How Many Dimensions Are There? Is Math Easier to Grasp with Real World Examples?

It seems maths are more easily understood when grounded in real structures, such as: "If we have one apple, add another, and how many apples do we have?" On the other hand, math tends to train us to overlook much of nature, going so far as to assert what fairly reasonable standards might judge falsehoods. We accept the dubious western assumption that apples are separate, however no apple has ever been measured to constitute exactly 1 standard apple...and we ignore the imprecision required for our most simple math concepts.
1 + 1 = 2 may be our first equation pedagogically, but it comes with a slew of logical and practical problems we may be well advised to keep in mind. Identifying one item, obtaining it, doing the same with another item, combining them into a set, and then counting to obtain a result is much more than "2" things. Even simple maths ignore time, existence over time.
There is a more significant reason for skepticism regarding mainstream dimensional m…

Debunking Food Evolution 2: Goal Evolution

What follows Tyson’s wildly mistaken opening are several calmly presented claims regarding population statistics, growth, and the impacts of climate change on the food debate.
An agitated female voice then shouts: “This is all about companies controlling our future!” The use of "all about" is a red flag scientifically. However, the shout doesn't sound like an assertion intended for a scientific context, and it could address a valid point, even if overstated.

Tyson then asks: “Amongst all this conflict and confusion... How do we make the most informed decisions about how we feed ourselves?”
What is especially good about Tyson's question here is that it states a relatively specific, plausibly valuable goal of “most informed decisions”. It also links our decisions on this topic to a pragmatic concern to "feed ourselves". The question is a good start and offers opportunities for improvement.
In asking how to accomplish a goal, we usually expect some process: …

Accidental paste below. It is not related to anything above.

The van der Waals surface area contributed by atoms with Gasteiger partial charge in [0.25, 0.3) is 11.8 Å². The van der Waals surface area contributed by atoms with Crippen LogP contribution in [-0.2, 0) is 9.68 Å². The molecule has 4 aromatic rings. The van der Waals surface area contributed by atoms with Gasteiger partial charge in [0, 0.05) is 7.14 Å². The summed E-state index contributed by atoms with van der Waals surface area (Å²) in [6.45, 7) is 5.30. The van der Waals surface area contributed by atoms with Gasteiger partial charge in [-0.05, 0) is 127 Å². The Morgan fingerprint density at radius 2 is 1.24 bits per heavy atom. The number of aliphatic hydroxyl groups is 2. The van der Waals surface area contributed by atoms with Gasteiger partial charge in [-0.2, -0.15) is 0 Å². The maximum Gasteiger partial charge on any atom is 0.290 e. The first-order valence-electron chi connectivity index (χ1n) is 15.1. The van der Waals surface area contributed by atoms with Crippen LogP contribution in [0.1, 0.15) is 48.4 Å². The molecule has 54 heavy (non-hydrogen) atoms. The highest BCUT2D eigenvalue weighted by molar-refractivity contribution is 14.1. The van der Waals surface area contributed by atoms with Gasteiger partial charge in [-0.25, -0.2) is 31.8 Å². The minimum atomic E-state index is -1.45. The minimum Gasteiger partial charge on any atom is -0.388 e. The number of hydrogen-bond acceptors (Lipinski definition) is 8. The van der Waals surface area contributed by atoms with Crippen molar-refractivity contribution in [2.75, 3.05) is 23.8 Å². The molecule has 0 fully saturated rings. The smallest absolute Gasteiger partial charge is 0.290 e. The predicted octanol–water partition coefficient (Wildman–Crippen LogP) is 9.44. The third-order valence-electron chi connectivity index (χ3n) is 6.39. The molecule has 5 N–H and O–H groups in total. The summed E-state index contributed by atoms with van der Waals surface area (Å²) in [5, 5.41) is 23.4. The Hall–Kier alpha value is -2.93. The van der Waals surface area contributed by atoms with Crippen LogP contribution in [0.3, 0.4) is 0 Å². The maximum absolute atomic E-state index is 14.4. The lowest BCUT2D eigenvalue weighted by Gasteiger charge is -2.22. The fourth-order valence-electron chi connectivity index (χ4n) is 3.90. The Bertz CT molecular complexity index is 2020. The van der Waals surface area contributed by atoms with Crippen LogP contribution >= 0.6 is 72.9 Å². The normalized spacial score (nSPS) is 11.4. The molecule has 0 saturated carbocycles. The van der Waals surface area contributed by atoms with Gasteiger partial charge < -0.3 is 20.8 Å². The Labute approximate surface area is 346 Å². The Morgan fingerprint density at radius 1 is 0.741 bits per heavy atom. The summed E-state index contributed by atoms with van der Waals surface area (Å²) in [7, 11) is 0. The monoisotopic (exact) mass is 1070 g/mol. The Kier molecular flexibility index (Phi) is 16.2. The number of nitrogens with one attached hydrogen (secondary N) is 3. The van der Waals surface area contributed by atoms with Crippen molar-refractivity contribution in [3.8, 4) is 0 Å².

Debunking Food Evolution 1 - A Rough Opening


Aspen Music Festival: Music with a View Concert

Distinguished theory and performance teacher provides expert knowledge during "Music with a View"at the Aspen Art Museum

GMO Safety Defined as "Nutritional Equivalence"

As far as I can tell, the definitions of safety used by the scientific community are not the same as those used by the general public. The average person tends to be more interested in drug-style testing which actually  demonstrates safe and effective products. Similar to what we expect for water safety or cars with crash testing. Most people seem to believe water, drugs, and cars have to be positively tested for their impacts, especially unintended ones.

Less educated people tend not to be interested in, and to the degree they're aware of it at all: perhaps even suspicious of "nutritional equivalence" as a definition of safety. On this, they seem to have a point in that the criteria seems too loose, and allow things we would want to keep out. A grain of sand and a grain of plutonium may both have no nutritional value, but one is about as innocuous as it can be, the other maximally toxic. Healthy water may be equivalent in ph and hydration to that with lead contaminated w…

Pseudoscience in Genetic Engineering and Creation Science

One of these practitioners is engaged in what can be generally considered science, while the other cannot...

Insofar as any research framework is held to be infallible or unalterable, it will tend to be more pseudoscientific.

In situations when we hold our claims to be science, yet that no possible evidence can refute its assumptions, update its definition, or reduce our level of certainty, we have crossed into pseudoscience.

Smartphone? Picard chooses Android.

I never get tired of this one...